Literature Units 1 and 2
The course provides opportunities for reading deeply and critically. You will write detailed analytical and creative responses.
In Unit 1 you will examine the historical and cultural contexts of set texts. You will be looking at the assumptions, views and values, which both writer and reader bring to the texts. We will provide you with the skills to contemplate how you read, as well as what you read.
In Unit 2 you will explore the ways literary texts connect with each other and with the world. You will explore literary theory and compare texts, analysing the differences and similarities between them.
Who is it for?
This subject is for students who:
- enjoy reading a wide range of literary forms and styles
- are interested in developing an awareness of other people, places and cultures
- enjoy exploring and examining complex themes in text
- enjoy writing /
What do you do?
In studying this subject you will:
- examine your personal beliefs and values associated with a text
- research the historical, social, cultural, economic, political contexts of a set text
- undertake a close reading of a text and identify the literary features and discuss the meaning created
- offer an interpretation in writing of a text and explicitly identify the personal influences that have shaped thisresponse to text
- create a creative text that emulate an author’s style and experiment with language features
- identify the ideas and concerns expressed in a passage
- discuss particular moments in a text that might be considered contentious in the light of contemporary views
- identify the common ideas or concerns across the texts and explain in what ways these ideas have evolved over time.
What skills do you need?
Students who undertake the study of Literature Units 1 and 2 require well developed reading comprehension skills. They need to be independent readers and writers who have the ability to reflect on their interpretations and those of others.
What skills do you develop?
You will develop skills including:
- an understanding of the relationship between literature and society
- an understanding of how both the author and reader influence the reading experience
- an understanding of social and cultural contexts that texts are created in
- the ability to critically analyse key literary features of individual texts and to make relevant connections to them
- an understanding of literary theory
- have the capacity to explore complex and challenging ideas to develop a personal interpretation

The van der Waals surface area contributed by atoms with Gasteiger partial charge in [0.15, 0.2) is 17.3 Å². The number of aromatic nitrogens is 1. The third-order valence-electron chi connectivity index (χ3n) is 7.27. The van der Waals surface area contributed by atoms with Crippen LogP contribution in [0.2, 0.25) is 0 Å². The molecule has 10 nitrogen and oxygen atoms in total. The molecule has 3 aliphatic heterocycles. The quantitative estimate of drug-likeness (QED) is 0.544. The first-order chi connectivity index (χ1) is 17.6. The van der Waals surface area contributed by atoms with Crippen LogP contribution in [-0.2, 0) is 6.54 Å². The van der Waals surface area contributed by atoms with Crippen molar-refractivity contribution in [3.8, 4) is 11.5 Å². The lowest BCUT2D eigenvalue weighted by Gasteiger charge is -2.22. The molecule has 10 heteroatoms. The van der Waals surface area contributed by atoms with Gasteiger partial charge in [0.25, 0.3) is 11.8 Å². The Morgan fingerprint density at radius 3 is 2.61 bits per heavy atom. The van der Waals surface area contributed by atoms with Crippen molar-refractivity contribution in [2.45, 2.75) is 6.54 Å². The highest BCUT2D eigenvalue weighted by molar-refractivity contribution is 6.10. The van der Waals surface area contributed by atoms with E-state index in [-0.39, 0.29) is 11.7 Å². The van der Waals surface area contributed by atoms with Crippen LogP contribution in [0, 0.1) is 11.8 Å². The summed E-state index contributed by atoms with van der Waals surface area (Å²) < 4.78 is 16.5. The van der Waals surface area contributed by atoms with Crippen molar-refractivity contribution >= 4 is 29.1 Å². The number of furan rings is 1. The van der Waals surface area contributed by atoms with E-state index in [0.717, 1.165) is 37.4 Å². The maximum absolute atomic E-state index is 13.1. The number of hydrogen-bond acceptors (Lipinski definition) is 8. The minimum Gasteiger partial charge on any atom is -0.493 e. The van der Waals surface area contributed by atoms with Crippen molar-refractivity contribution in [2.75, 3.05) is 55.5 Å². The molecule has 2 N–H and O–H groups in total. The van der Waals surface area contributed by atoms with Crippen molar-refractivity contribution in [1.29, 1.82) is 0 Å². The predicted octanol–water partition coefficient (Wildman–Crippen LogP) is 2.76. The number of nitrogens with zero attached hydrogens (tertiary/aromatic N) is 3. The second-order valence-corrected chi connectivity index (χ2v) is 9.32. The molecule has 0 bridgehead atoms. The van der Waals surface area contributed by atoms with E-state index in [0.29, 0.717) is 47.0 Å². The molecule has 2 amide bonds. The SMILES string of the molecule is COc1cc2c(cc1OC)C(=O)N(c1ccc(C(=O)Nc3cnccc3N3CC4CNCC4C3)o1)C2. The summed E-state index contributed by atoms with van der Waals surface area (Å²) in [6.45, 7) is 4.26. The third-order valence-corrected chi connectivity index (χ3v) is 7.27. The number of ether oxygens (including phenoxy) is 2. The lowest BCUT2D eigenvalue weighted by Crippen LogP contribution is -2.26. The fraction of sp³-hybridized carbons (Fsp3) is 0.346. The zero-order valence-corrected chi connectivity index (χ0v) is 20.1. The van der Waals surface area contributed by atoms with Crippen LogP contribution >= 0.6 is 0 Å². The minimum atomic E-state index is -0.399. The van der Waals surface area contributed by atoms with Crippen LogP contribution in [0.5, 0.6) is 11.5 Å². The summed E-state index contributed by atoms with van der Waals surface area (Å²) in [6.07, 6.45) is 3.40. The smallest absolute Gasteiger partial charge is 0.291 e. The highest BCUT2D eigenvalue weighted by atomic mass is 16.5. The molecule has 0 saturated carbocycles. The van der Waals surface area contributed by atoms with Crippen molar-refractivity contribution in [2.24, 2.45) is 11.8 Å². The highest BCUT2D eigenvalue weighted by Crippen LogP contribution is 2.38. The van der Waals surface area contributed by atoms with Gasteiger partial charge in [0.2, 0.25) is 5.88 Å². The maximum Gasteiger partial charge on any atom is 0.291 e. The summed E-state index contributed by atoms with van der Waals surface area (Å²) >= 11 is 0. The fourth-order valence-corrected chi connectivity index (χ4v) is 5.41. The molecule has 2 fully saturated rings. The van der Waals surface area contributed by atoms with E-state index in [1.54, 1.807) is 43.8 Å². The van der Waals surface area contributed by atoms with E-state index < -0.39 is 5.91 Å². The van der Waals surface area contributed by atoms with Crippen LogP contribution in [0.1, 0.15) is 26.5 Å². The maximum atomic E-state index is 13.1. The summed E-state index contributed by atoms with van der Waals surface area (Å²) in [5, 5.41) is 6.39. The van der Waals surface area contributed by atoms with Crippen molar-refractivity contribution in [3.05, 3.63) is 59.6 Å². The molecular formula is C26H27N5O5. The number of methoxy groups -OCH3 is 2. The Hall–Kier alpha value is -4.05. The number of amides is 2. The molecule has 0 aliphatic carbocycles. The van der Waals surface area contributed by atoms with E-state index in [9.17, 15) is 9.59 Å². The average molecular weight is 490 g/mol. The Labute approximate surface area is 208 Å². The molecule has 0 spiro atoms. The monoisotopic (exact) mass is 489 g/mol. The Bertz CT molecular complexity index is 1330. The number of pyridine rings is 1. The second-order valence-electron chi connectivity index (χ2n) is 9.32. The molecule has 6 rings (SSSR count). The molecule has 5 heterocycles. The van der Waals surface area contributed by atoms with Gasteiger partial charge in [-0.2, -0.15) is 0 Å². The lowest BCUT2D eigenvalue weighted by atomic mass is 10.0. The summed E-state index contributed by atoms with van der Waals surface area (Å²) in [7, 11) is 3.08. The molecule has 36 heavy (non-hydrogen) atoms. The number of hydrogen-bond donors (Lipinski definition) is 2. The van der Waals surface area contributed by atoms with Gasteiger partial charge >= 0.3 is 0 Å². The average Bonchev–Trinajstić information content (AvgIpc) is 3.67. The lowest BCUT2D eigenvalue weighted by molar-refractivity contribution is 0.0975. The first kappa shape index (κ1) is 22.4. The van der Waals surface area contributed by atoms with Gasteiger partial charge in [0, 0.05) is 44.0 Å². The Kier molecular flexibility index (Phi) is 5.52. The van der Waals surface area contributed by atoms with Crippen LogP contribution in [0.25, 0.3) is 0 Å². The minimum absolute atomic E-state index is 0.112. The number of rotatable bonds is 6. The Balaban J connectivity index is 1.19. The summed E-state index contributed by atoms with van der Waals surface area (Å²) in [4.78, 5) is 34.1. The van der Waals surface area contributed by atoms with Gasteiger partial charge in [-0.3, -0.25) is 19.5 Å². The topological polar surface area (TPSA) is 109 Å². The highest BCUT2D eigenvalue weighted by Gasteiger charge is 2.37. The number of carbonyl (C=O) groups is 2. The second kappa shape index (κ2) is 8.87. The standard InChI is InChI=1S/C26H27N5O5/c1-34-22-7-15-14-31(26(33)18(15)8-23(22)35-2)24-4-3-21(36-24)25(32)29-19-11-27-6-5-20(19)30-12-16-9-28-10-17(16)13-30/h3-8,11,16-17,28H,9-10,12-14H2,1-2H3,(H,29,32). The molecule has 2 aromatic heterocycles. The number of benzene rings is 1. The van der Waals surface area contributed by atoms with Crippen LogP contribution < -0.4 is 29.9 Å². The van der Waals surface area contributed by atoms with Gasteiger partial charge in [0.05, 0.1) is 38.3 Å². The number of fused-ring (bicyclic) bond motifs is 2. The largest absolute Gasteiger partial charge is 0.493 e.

- the ability to write confident analytical and creative responses to texts.
Shakespeare. The Taming of the Shrew (Cambridge School Shakespeare) third edition Cambridge University Press, 2014 – (ISBN: 9781107616899)
Malouf. Fly Away Peter – Vintage, 1999
Fitzgerald. The Great Gatsby (Penguin Modern Classics) Penguin ISBN: 9780141182636
Euripides. Medea /Hecabe /Electra /Heracles (translation by Philip Vellacott) Penguin Classics. ISBN: 9780140441291
Things to think about
Literature is a subject that requires extensive independent reading. You must have time and willingness to undertake this reading alongside the set coursework. For students studying online, it is important to attend scheduled online lessons, participate in the forums and stay in touch with your teacher for feedback and support.
Things you can do now
If you intend to enrol in the subject, access the booklist quickly so you use the time over the summer break to read your texts for enjoyment.
You could take the time to access online resources for background information on the author’s works we will be studying. For example, you could do some background reading about Shakespeare or Robert Louis Stevenson. There is a lot of information available online or in your library, that can help you familiarise yourself with the time period and the language of the set texts.
A very helpful resource is Insight’s publication Literature for senior students fourth edition, by Robert Beardwood. ISBN: 9781925175882
Go to the VCAA website for more information about this subject.
Things to have a look at
What is Literature for?
This video takes an interesting look at what Literature is used for in society.